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Elias Nason, The Life and Times of Charles Sumner: His Boyhood, Education and Public Career. 4 2 Browse Search
C. Edwards Lester, Life and public services of Charles Sumner: Born Jan. 6, 1811. Died March 11, 1874. 4 0 Browse Search
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ners, his mother a lady of remarkable good sense and benevolence. They were both emulous, and they had the means, to give a sound and accomplished education to their children. The tuition of Charles was at first confided to his aunt, Miss Hannah Richmond Jacobs, This lady, whom I visited in March, 1874, still retains her faculties, and writes a fair and handsome hand. She has knit four pairs of worsted stockings since Christmas last. She is tall and slender in form, correct and animated n Boston with her sister Relief, who boarded in the same family with Mr. Charles Pinckney Sumner, where an acquaintance was formed which eventuated in marriage. Her sister Matilda was the second wife of Deacon Galen James of Medford. Miss Hannah Richmond Jacobs speaks of Charles Sumner as an obedient, studious, and promising pupil, very fond of reading and of repeating speeches, and am having been uniformly kind to her through life. In his will he remembered her by a life-annuity of $500. wh
to my friend Joshua B. Smith the picture known as The Miracle of the slave; and to the city of Boston, for the Art Museum, the bust of myself by Crawford, taken during my visit to Rome in 1839. 6. I bequeath to the daughters of Henry W. Longfellow $2000; also to the daughters of Samuel G. Howe $2000; and to the daughters of James T. Furness of Philadelphia $2000; which I ask them to accept in token of my gratitude for the friendship their parents have shown me. 7. I bequeath to Hannah Richmond Jacobs, only surviving sister of my mother, an annuity of $500, to be paid by my executor for the remainder of her life. 8. I direct my executor to make all provision for perpetual care of my mother's lot at Mount Auburn. 9. I bequeath to the president and fellows of Harvard College $1000, in trust, for an anunal prize for the best dissertation by any student of the college or any of its schools, undergraduate or graduate, on universal peace, and the methods by which war may be perman
C. Edwards Lester, Life and public services of Charles Sumner: Born Jan. 6, 1811. Died March 11, 1874., Section Twelfth: his character and fame. (search)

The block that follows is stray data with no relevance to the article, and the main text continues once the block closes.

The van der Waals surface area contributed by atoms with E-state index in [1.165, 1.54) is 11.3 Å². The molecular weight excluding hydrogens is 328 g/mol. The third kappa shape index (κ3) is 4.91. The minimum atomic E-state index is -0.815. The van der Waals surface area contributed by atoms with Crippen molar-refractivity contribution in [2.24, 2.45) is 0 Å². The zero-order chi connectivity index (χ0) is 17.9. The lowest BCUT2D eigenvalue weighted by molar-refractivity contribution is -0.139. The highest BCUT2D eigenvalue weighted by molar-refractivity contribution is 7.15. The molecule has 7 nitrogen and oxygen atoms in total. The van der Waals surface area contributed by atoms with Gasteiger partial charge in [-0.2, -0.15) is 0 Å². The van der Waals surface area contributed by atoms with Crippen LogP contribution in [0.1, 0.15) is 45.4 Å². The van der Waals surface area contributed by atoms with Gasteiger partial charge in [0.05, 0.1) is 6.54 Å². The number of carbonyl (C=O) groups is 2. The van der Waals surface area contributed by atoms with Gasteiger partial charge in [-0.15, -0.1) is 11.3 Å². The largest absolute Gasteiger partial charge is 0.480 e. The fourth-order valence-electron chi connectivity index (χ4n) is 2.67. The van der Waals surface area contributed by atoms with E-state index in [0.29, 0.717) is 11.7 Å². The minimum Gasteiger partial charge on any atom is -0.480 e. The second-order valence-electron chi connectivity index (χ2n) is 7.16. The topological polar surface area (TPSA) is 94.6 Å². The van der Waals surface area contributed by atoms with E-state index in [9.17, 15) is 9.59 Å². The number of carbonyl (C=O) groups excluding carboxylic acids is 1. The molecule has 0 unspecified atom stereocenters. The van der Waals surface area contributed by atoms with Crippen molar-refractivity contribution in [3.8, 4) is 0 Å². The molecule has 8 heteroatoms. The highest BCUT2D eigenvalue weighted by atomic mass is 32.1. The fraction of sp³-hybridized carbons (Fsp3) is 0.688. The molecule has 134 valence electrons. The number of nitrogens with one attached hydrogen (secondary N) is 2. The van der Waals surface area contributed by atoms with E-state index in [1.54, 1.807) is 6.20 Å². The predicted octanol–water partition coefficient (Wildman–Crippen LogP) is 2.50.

friend Joshua B. Smith, the picture known as the Miracle of the Slave, and to the City of Boston, for the Art Museum, the bust of myself, by Crawford, taken during my visit to Rome in 1839. 6. I bequeath to the daughters of Henry W. Longfellow $2,000, also to the daughters of Samuel G. Howe $2,000, and to the daughters of James T. Furniss of Philadelphia $2,000, which I ask them to accept in token of my gratitude for the friendship their parents have shown me. 7. I bequeath to Hannah Richmond Jacobs, only surviving sister of my mother, an annuity of $500, to be paid by my executor for the remainder of her life. 8. I direct my executor to make all provision for perpetual care of my mother's lot at Mount Auburn. 9. I bequeath to the President and Fellows of Harvard College $1,000, in trust for an annual prize for the best dissertation by any student of the College or any of its schools, undergraduate or graduate, on universal peace and the methods by which war may be permane
friend Joshua B. Smith, the picture known as the Miracle of the Slave, and to the City of Boston, for the Art Museum, the bust of myself, by Crawford, taken during my visit to Rome in 1839. 6. I bequeath to the daughters of Henry W. Longfellow $2,000, also to the daughters of Samuel G. Howe $2,000, and to the daughters of James T. Furniss of Philadelphia $2,000, which I ask them to accept in token of my gratitude for the friendship their parents have shown me. 7. I bequeath to Hannah Richmond Jacobs, only surviving sister of my mother, an annuity of $500, to be paid by my executor for the remainder of her life. 8. I direct my executor to make all provision for perpetual care of my mother's lot at Mount Auburn. 9. I bequeath to the President and Fellows of Harvard College $1,000, in trust for an annual prize for the best dissertation by any student of the College or any of its schools, undergraduate or graduate, on universal peace and the methods by which war may be permane